At the same time, I find myself wondering whether an agent would have signed me by now if I’d come from a more diverse background. That’s probably me making excuses for why I haven’t landed an agent, though—I recognize that. I know that if my writing were truly great it wouldn’t matter what color or sexual orientation I was. So don’t rage at me. I’m just trying to be totally honest in this post and voice my doubts and fears.

The flip side of all this is the ever present discussion of whether authors who are not from a diverse background can/should write characters from those backgrounds. As someone who writes a lot of gay characters, I certainly hope that’s permissible. And I hope I haven’t offended anyone in doing so, or gotten too much wrong. I do talk to my gay friends for perspective. The spread of sensitivity readers speaks to writers’ desire to get these things right. That said, sometimes it does feel as though one cannot win. If we try to write incorporate diverse characters in our writing, we’re “pandering” and told we can’t write these stories because we haven’t lived the right experiences to tell them—we’re “whitewashing” characters, or making them tokens so we can fulfill a checklist. Yet if we write stories about all-white, heterosexual characters, we’re not being inclusive. Short of only ever writing in collaboration with a minority author, I don’t know what a white, hetero author can do to meet the conflicting criteria.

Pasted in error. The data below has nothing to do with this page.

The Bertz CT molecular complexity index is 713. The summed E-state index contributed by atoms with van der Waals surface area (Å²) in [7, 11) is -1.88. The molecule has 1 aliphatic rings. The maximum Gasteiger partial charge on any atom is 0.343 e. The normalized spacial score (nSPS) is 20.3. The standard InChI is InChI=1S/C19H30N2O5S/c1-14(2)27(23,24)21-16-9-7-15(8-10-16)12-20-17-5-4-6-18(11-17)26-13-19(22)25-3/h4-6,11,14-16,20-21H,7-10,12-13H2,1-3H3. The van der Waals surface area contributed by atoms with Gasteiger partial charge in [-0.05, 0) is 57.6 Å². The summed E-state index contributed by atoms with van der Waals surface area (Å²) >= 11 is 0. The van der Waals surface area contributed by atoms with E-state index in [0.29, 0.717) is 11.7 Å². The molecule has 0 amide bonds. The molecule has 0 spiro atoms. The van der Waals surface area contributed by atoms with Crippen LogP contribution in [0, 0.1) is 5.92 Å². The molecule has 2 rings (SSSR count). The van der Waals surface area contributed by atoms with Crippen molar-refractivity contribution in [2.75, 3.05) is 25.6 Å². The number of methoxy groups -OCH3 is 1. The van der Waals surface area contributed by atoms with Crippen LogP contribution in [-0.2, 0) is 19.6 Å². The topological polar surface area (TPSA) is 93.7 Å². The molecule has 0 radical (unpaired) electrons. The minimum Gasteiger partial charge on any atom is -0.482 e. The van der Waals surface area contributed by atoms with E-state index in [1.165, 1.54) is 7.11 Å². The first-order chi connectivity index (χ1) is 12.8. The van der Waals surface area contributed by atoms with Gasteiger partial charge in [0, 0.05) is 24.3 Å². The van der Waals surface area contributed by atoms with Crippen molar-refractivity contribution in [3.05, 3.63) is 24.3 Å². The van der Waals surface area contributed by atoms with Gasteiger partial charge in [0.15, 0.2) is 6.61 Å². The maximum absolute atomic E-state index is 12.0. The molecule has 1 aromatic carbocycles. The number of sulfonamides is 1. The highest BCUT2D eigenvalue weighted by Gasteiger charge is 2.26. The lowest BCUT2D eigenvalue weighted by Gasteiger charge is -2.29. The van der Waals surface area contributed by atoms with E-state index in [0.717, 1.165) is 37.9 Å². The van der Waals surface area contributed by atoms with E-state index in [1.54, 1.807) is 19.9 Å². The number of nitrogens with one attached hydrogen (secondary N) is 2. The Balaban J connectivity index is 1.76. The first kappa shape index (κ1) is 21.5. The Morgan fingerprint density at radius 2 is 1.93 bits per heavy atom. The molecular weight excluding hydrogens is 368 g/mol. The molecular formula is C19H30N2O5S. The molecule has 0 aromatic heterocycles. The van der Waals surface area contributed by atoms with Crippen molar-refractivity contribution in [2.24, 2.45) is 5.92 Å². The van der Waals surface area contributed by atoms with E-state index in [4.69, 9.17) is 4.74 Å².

And AGAIN, I’m not angry or putting anything or anyone down. I’m just saying that I’ve heard all these different arguments and I don’t know the answer. Or if there even is an answer. I’d love to hear others’ thoughts.

Writers use their imaginations for a living. If men can write women characters and women can write men, it’s not so farfetched to me that a hetero writer can possibly imagine an LGBTQ+ character, or a white one can imagine someone of color. I do think it’s important to get feedback from those quarters. Don’t write blind. Writing, really, is a blend of experience, direct intel, and imagination. An author can make something up, something fantastical, but for it to have impact it must speak to the reader in a way that the reader nods and says, “Yes. I know that feeling.” And that feeling may not be, “I know what it’s like to be gay,” or, “I know what it’s like to be black,” but it can often be, “I know what it’s like to be other, an outsider. I know what it’s like to want something I can’t have. I know heartbreak and joy and love and hate. I know what it means to strive and fail. I know fear, and stress, and frustration, and relief.”